2013 shaped up to be a difficult year for OMD in spite of their successful “English Electric” album. While “History Of Modern” had gotten as high as #28 in the UK album charts, “English Electric” built on that new beginning to scrape the top 10 at #12. Pretty good for old guys who had seen even higher as well as much lower. OMD set off on a world tour for the “English Electric” album that saw them playing the usual European/UK dates as well as a North American tour. The closest they were coming was Washington D.C., so I sat them out that tour. The last half of the year was a flurry of tour activity for me, so I was content to give it another go with OMD at a later date.
When Paul Humphreys had linked up with Claudia Brücken in 1996, I first caught wind of their union when she and Paul mounted a tour of The States in 2000, playing their old band’s music as well as the earliest fruits of their Onetwo project. When I saw OMD in March of 2011, I told Paul that I was eagerly awaiting the live CD/DVD project he had just recorded with Claudia at the time of her “This Happened” career retrospective show at Scala just a few weeks earlier. By 2013, there was talk of the second Onetwo album that came to an abrupt halt when in March came the word from official channels that Paul Humphreys was no longer the music director on Ms. Brücken’s upcoming German tour, which was cancelled. As was their partnership on all levels.
Paul had the OMD tour to throw himself into and it proceeded as normal until July 18, when Malcolm Holmes, who had already had one heart attack prior to the OMD reunion, had a second while onstage playing in stifling heat in Toronto. His heart stopped for almost three minutes before paramedics got it going again and a grateful Holmes wisely decided that the land of the living was worth the price of no longer drumming for OMD. But this threw the future of the band into question. The rest of the tour was cancelled and OMD thankfully, had given their fans full disclosure of all of the facts as soon as possible to nip any rumors in the bud. A few weeks later, Malcolm himself weighed in on the OMD mailing list.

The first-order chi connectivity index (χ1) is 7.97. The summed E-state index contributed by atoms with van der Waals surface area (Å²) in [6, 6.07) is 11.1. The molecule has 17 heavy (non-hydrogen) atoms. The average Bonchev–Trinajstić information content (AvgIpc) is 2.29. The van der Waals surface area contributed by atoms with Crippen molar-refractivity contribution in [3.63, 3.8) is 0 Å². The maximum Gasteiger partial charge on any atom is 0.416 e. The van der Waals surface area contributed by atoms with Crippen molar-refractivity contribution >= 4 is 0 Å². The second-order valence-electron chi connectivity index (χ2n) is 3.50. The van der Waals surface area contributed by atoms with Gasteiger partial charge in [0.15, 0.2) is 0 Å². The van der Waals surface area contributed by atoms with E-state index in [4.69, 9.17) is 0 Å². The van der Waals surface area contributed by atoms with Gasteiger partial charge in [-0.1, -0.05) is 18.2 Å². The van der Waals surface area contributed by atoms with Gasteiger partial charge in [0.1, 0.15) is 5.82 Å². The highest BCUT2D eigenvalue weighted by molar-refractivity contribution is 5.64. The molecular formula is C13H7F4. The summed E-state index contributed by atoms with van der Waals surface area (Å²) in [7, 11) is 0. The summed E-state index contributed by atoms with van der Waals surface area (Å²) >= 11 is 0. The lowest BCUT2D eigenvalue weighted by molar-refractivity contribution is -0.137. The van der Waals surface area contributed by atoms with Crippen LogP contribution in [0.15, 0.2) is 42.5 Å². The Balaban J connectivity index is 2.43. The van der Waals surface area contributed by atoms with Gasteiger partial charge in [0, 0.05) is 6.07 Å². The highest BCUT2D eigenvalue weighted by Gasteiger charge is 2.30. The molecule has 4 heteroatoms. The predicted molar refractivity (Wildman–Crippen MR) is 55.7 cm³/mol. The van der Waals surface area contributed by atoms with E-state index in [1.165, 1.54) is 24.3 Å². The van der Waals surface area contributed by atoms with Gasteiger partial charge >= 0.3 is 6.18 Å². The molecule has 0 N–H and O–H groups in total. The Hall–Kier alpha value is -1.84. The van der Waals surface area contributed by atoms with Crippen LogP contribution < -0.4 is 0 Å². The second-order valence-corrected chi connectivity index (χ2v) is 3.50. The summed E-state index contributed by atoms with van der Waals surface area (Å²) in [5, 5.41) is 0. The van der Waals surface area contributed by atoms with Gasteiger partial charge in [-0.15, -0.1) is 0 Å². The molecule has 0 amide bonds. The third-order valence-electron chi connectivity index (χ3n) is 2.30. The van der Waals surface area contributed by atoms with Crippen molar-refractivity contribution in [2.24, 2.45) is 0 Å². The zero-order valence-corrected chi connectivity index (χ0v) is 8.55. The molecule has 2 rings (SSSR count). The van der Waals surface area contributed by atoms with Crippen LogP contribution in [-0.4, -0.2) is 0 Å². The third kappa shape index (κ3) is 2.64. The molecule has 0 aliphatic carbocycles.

It was by the middle of 2014 when OMD announced their next move, after a year of no activity. The band had found out that the Museum of Liverpool was going to host a dazzle ship [painted for camouflage at sea] in drydock as an artist was painting a boat for the event to play upon Vorticist Edward Wadsworth’s 1919 painting. Well, Andy McCluskey didn’t wait too long before contacting the museum about perhaps creating an installation for the boat, since the dazzle ships that had inspired Wordsworth’s painting had also caught the interest of OMD designer Peter Saville, who in turn told McCluskey about them. Thus inspiring their fifth album. The museum one-upped his offer and asked if they would like to play a concert as well. Then it snowballed into a pair of fund-raising concerts for the museum that saw the band playing a set list that eschewed some of their pop hits to lean heavily on the “Dazzle Ships” album. To the point that a couple of songs that had never been played live would have their debut. These were B-side “4-Neu” and the heartbreaking “International.” I would have dearly loved to have made it there but the band wisely recorded the event for a later CD/DVD package for we fans unable to attend. And the museum got some serious fundraising activity as OMD gave back to their hometown museum. While Malcolm would not be a part of these two shows, the band brilliantly dusted off the notion of “Winston,” their reel-to-reel deck which had stood in for a drummer in their live sets prior to their hiring of Holmes. These shows would be seriously vintage OMD events.
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